Author's Note: The not-so-long-awaited sequel. This one's even longer, and probably more depressing. Hope it meets everyone's expectations!
Title: From Paradise
Phantom Version: a combination of Andrew Lloyd Webber's musical/film, more elements of Susan Kay's Phantom, and last but most certainly not least, all characters belong to Gaston Leroux.
Rating: R, for some dark material, and sexuality.
The guests have finally departed.
For months Raoul has been surrounded by his family, his distant relatives, friends he never knew he had, all urging him to recover, holding his hands and inch by inch attempting to guide him back into the step of living everyday. It is easier said than done, but half a year has passed since he first crawled up from the sewers of Paris' underground, and in these long months he has started to emerge from the shell built around his person. Perhaps it is the fact that his parents and brother have decided he is well enough to be on his own now. Time itself may be the only element to thank for his recovery, but in any case, Raoul has survived.
What the blind cannot see is that Raoul is alive, but he is not living. He spends endless hours in bed, beneath thick blankets with his arms up above his head, staring blankly out a gray window as winter prepares to settle on Paris once more. Beneath the sheets is a body almost entirely replenished with healthy muscle, and color has returned to his skin. He is never alone anymore, no matter how he wishes he was, and when he is alone he cannot stand the silence. Raoul dwells between the best and worst of two worlds, and he cannot find peace.
He has not turned to drink or substances for relief, though it might be better if he does, as his thoughts are no more healthy than downing glasses of poison, one right after the other. He does not think so much as he lingers in memories, distant at times, even more vague at others, and Raoul does not know where to draw the line. He only knows that the moment he chose to take the long stairway into the blackest of Hells he had changed his entire composition as a human being, and would never realign himself to the young man he used to be.
She visits him now and again, to cry for him. She knows, and understands why he cannot bring himself back to her or the world, why he spends long hours with the curtains drawn and only a glow of candle light to keep him out of the darkness. Remorse is the reflection he sees in her eyes when he can make himself look at her, dreadful remorse and regret.
Raoul has not had the courage to ask her why she left him there to die, and when he does she can only shake her head and blot at large, glistening tears that seem to consume the entirety of her thin white face. He remembers her being so much more beautiful than this, a sobbing wreck. He remembers loving her, and that is why he still aches.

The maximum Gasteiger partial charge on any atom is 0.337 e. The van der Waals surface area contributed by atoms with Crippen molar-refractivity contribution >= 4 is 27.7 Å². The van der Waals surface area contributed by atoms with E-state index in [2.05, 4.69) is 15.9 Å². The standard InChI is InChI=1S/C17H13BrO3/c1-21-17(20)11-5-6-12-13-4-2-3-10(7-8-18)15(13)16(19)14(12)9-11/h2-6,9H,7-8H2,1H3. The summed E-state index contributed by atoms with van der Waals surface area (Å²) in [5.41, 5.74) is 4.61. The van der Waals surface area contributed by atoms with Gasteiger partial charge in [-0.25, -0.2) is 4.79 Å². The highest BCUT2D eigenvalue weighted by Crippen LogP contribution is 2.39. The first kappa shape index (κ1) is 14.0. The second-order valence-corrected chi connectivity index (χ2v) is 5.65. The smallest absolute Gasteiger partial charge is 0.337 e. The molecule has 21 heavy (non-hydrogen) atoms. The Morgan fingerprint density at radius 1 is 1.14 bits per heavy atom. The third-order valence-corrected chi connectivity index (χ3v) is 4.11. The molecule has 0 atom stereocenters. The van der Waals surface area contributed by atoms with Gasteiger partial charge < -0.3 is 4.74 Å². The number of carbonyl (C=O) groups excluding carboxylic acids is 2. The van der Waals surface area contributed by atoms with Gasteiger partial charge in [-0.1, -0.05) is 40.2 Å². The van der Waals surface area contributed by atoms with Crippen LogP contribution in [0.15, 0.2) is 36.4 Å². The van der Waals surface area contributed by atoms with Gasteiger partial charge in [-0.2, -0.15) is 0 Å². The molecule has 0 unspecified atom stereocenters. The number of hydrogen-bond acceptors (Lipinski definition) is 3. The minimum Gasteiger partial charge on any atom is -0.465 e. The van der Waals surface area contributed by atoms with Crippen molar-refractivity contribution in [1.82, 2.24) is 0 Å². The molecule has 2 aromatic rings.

"I searched for you," Christine whispers, dryly. "I did. Weeks passed, everyone gave up, I still sat before that mirror and I begged him to let you go. I told him that I would give him anything to just hear your voice again, to hear you were safe, and alive. He told me you were dead."
Raoul knows she spoke to him, this is no new information. He knows that in the beginning Erik only ever tormented her for his release. What he did not know was that Erik eventually stopped coming to her all together. Erik's heart had turned into ashes, and he stopped wanting her. Not even her tears, blood, body were enough for Erik to bestow mercy on the Vicomte. Raoul inhales, deeply, and he shifts uncomfortably in his chair. The sitting room is silent and empty, save for the chorus girl and her patron.
Christine's fingers trail over the dry calluses of his knuckles, and Raoul realizes for perhaps the first time how his hands have lost their softness. How delicate they once were, fine, and now they are worn, and sanded over with suffering. It is one of his only visible remaining scars; the only one Christine can truly see.
"Is he dead?" she asks him. "Does he live?"
Raoul glances at her, blankly. He does not know if the Angel in Hell died that day, if he lived. He knows nothing, and when he blinks, and focus returns to his gaze, he sees how Christine stares at him. She studies him. Perhaps she is searching as well, for answers. Secrets he cannot keep, wounds that refuse to heal.